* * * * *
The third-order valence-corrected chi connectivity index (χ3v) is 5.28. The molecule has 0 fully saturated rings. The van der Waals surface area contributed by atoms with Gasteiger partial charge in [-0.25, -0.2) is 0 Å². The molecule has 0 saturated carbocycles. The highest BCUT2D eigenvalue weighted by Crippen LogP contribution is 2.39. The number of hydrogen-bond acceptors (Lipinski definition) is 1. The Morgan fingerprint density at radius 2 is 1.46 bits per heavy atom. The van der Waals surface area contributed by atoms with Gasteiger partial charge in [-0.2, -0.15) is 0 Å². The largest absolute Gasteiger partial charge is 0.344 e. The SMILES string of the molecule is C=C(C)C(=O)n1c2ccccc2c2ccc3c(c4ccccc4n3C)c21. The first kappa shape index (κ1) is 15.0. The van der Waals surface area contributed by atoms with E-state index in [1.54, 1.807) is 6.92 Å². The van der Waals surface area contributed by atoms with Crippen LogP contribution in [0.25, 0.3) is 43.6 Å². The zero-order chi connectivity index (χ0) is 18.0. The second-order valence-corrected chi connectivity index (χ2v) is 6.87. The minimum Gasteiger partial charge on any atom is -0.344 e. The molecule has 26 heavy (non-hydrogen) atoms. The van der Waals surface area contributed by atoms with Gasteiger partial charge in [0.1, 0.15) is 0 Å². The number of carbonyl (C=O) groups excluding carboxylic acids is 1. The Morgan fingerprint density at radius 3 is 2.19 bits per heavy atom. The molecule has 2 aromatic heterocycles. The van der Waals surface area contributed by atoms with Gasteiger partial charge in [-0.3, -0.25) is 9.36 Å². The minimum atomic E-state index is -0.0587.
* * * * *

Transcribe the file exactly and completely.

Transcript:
The third-order valence-corrected chi connectivity index (χ3v) is 5.28. The molecule has 0 fully saturated rings. The van der Waals surface area contributed by atoms with Gasteiger partial charge in [-0.25, -0.2) is 0 Å². The molecule has 0 saturated carbocycles. The highest BCUT2D eigenvalue weighted by Crippen LogP contribution is 2.39. The number of hydrogen-bond acceptors (Lipinski definition) is 1. The Morgan fingerprint density at radius 2 is 1.46 bits per heavy atom. The van der Waals surface area contributed by atoms with Gasteiger partial charge in [-0.2, -0.15) is 0 Å². The largest absolute Gasteiger partial charge is 0.344 e. The SMILES string of the molecule is C=C(C)C(=O)n1c2ccccc2c2ccc3c(c4ccccc4n3C)c21. The first kappa shape index (κ1) is 15.0. The van der Waals surface area contributed by atoms with E-state index in [1.54, 1.807) is 6.92 Å². The van der Waals surface area contributed by atoms with Crippen LogP contribution in [0.25, 0.3) is 43.6 Å². The zero-order chi connectivity index (χ0) is 18.0. The second-order valence-corrected chi connectivity index (χ2v) is 6.87. The minimum Gasteiger partial charge on any atom is -0.344 e. The molecule has 26 heavy (non-hydrogen) atoms. The van der Waals surface area contributed by atoms with Gasteiger partial charge in [0.1, 0.15) is 0 Å². The number of carbonyl (C=O) groups excluding carboxylic acids is 1. The Morgan fingerprint density at radius 3 is 2.19 bits per heavy atom. The molecule has 2 aromatic heterocycles. The van der Waals surface area contributed by atoms with Gasteiger partial charge in [-0.3, -0.25) is 9.36 Å². The minimum atomic E-state index is -0.0587.